Some monuments are movie stars. So it is with Griffith Observatory. Great cheekbones. Uncommon presence. Something in the eyes.
Indeed, if L.A. has a tickle spot, it would be here on the hill, east of the sun and west of the moon. A playful scion of scandal and great wealth and growing more stately over time, Griffith Observatory is a must-do activity for out-of-town guests. More than the ocean. More than Hollywood Boulevard or even that pricey theme park in Anaheim that you love or loathe.
A visitor can choose to get significantly smarter here or just zone out. The planetarium, in the minutes before the projection show as you lean back in that big slab of an easy chair, is one of the most meditative places in a major American city.
Then the show starts, fluidly narrated by a live human being from a script with more zing and drama than what’s playing at the local multiplex.
Sit back and watch Orion in winter or how Polaris never moves, making it so significant — the star that guided hungry Bedouins across the deserts and scurvy sailors across the seas.
Gaze up at the planetarium’s ceiling and chart the paths of the kings and warriors who march the sky. You can push yourself to absorb it, as though you are getting a do-over of college astronomy. Or you can marvel over its majesty as you would a world-class orchestra.
The video also places you in your proper spot in the universe, miles from the nearest disenchanted Uber driver or belching cross-town bus. For 30 minutes, it takes you away from your petty problems. Here you are, amid the billions of stars, the snowy galaxies, the sequined ball gown that is the expanding universe.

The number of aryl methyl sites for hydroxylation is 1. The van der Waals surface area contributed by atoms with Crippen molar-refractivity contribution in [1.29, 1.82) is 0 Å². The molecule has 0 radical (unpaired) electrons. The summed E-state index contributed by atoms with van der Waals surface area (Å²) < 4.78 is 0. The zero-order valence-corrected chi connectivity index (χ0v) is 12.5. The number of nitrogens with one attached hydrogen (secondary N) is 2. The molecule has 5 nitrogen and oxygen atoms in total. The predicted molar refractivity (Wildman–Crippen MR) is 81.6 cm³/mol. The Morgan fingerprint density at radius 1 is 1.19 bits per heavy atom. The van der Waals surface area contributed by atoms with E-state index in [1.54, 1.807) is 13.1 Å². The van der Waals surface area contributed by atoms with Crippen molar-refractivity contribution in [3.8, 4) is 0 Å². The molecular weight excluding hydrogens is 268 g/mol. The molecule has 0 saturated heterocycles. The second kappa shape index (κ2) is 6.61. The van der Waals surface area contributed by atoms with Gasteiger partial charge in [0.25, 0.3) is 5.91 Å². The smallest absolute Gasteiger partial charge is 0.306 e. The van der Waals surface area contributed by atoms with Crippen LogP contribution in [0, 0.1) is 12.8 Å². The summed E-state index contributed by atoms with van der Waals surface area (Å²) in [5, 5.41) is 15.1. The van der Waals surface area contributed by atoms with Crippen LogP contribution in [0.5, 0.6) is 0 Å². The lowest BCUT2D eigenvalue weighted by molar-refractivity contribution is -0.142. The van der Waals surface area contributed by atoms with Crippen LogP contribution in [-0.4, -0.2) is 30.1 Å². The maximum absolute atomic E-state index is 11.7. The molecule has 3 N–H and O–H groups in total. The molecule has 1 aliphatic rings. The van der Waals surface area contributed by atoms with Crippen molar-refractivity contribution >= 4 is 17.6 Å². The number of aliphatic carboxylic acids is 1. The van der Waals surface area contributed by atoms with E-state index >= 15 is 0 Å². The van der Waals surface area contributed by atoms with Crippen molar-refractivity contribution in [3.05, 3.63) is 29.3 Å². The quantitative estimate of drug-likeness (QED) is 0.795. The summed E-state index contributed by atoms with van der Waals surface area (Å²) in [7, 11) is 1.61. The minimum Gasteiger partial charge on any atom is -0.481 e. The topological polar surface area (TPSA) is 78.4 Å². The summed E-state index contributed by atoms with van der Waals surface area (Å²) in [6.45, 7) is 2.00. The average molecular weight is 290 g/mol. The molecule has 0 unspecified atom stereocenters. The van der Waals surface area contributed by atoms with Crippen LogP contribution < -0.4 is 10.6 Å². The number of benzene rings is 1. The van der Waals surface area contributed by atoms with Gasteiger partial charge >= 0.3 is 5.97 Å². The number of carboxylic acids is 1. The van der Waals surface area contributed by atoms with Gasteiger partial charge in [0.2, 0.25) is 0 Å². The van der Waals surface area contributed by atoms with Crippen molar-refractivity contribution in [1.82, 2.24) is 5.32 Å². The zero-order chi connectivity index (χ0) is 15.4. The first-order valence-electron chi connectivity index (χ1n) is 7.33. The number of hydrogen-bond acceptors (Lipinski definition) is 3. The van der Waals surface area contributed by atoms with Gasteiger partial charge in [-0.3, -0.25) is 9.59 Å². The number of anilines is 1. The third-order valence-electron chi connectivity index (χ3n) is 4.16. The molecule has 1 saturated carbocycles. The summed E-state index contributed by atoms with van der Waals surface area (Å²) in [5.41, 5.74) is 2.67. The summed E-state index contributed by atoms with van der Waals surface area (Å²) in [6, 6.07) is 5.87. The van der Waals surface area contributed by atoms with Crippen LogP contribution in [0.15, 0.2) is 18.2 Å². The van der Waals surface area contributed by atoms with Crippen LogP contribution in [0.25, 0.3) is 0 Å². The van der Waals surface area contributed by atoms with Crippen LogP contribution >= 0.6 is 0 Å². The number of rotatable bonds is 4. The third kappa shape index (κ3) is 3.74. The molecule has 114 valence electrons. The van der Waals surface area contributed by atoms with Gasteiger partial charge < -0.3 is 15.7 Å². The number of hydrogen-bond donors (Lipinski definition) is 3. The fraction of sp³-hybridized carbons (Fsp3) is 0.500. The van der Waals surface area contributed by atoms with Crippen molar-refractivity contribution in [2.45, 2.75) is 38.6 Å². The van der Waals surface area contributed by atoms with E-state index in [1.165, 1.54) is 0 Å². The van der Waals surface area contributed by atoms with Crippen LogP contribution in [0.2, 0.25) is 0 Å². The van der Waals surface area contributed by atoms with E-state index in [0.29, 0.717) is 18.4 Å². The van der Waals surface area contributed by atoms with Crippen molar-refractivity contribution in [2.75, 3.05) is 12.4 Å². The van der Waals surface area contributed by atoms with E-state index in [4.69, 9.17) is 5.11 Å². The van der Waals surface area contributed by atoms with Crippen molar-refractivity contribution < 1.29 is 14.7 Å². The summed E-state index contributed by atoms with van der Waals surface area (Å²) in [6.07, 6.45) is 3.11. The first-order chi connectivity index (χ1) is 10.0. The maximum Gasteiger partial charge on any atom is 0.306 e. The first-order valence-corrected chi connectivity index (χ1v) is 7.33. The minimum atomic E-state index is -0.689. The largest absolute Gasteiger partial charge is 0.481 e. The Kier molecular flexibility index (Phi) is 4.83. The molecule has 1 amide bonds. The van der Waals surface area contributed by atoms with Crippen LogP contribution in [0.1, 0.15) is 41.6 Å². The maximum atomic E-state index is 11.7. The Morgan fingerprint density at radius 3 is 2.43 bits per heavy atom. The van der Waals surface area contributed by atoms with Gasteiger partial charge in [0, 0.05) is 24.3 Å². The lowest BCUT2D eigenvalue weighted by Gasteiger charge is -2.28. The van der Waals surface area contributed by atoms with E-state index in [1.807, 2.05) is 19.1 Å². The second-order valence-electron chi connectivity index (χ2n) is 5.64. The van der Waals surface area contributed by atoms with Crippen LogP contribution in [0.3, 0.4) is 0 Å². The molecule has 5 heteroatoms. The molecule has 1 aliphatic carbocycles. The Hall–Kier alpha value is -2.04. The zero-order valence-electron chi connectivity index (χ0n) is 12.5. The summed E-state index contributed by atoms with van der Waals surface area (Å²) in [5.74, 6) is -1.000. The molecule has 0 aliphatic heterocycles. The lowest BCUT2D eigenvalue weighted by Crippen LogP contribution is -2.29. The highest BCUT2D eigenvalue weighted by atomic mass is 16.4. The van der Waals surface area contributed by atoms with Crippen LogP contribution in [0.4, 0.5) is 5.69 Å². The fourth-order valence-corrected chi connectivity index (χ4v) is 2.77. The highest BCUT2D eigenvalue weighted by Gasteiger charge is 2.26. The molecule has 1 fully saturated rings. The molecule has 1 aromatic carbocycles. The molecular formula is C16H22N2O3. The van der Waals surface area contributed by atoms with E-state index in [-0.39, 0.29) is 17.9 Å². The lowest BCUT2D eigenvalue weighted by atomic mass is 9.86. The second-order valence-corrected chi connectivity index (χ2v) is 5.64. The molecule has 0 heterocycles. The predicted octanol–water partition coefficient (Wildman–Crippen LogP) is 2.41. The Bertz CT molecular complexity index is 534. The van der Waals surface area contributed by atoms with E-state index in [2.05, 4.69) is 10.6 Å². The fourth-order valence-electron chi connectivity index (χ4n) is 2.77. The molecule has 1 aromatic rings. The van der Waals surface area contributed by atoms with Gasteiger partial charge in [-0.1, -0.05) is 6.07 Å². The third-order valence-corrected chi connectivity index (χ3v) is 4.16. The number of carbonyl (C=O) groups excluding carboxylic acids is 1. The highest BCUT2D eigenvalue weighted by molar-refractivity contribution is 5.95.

There are worse ways to kill a winter evening.
“We are all stardust,” the planetarium narrator concludes, which I take to mean we are all stars. Who knew? We didn’t even have to audition.
The show costs $7, by the way. Everything else — the telescope viewing, the exhibits, the best breezes outside the South Bay — is free.
Indeed, if Camelot had an observatory, this is what it would look like, a mixed mutt of Art Deco, Greek Revival, Beaux Arts, Moderne. In 2002, it was once again torn apart and put back together so it wouldn’t leak anymore and the marble skin glowed once again.
To preserve the handsome shell, they dug deep under the yard to create basement galleries and an additional 200-seat theater.
Don’t miss these. Many people do. They get swept up in the main entrance — where the Tesla coil lightning show draws gasps and the elegant Foucault pendulum demonstrates how Earth twirls, confusing dozens of onlookers at a time.
As reference, there is the building’s main mushroom, then the two smaller bumps where the telescopes live.
The solar telescopes, to the right, flash several images down into the building, including a big porthole image into the main hall.
The other bump, to the left, is the 12-inch Zeiss, open at night. No telescope in the world has had more people look through its lens. Viewing starts around 7 p.m., although it varies when the days get longer. If it’s cloudy, you can enter and take photos, or head out to the lawn where astronomers await with a smaller set of bazookas.
The views are free too. The adjacent hiking trails? Free and among the city’s best. The Hollywood sign? You can almost kiss it.
Honestly, if you ran Griffith Observatory, what would you change? You might add a gondola lift for access. Parking could be easier, but you could say that about most any place.